PAOLI, Pennsylvania (Reuters) - Democratic presidential candidate Barack Obama accused rival Hillary Clinton on Saturday of shifting positions and waging a negative campaign as the two candidates sped across Pennsylvania before next week’s potentially make-or-break primary election.
Obama, an Illinois senator who is the party’s national front-runner but behind in Pennsylvania, hopes an upset will hand him the Democratic nomination and knock Clinton, a New York senator, out of the race to compete against Republican John McCain in the November general election.
He said the former first lady had adopted an attitude of, “We’re going to throw whatever we want at Barack, whether it’s true, whether it’s false, whether it’s exaggerated, whether it’s relevant, because that’s, according to Senator Clinton, what the Republicans will do.”
“What’s happened is that Senator Clinton has internalized a lot of the strategies, the tactics that have made Washington such a miserable place where all we do is bicker and all we do is fight,” he told a rally in Paoli, Pennsylvania, a suburb of Philadelphia.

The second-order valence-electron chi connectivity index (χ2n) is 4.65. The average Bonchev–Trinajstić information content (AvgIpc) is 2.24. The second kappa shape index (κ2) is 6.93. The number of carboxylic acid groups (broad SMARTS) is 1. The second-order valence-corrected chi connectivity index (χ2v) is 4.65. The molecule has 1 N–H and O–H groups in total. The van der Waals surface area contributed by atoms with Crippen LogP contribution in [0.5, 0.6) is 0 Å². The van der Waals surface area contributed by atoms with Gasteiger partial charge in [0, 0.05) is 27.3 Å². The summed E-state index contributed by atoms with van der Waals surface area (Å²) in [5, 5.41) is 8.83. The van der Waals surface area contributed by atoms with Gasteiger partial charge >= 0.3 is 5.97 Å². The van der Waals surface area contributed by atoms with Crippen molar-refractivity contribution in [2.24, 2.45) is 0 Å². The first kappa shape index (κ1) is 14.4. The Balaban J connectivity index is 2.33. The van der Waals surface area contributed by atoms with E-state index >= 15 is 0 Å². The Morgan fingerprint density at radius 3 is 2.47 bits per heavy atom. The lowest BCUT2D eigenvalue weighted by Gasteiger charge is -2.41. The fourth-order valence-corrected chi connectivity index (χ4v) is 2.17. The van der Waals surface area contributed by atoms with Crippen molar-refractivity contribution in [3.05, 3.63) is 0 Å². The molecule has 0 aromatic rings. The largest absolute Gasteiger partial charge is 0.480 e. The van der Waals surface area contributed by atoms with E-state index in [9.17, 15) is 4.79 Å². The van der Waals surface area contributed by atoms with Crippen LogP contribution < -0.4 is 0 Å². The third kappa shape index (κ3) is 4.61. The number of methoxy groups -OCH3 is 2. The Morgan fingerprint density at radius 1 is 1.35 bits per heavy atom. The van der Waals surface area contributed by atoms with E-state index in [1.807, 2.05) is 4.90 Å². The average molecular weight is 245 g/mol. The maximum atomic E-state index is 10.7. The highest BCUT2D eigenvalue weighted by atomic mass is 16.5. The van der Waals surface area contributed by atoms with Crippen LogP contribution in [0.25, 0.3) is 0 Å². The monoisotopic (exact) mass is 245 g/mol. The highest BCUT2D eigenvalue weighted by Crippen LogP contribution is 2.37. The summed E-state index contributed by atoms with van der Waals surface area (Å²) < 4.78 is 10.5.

His comments came after a contentious television debate on Wednesday that focused largely on issues such as his controversial former pastor, his recent relationship with a 1960s radical, his remarks about small-town voters and his failure to wear a flag lapel pin.
Clinton has seen her sizable advantage over Obama in Pennsylvania dwindle to a single-digit lead, but a Gallup daily tracking poll released on Saturday gave her a slight edge among Democrats nationwide -- putting her ahead of her rival in that ranking for the first time since mid-March.
Clinton, who said Obama could not stand the pressure of the nation’s top job after he complained about the questions in Wednesday’s debate, alluded to the same theme on Saturday.
“When you get into the general election and when you get into the White House, the stresses and pressures of the general election and the job are overwhelming,” she told a rally in West Chester, another Philadelphia suburb.
Clinton campaign advisers sought to play down expectations of a big victory once polls close at 8 p.m. (0000 GMT) on Tuesday. They highlighted Obama’s financial advantage and advertising blitz.
Additional reporting and writing by Jeff Mason; editing by Philip Barbara
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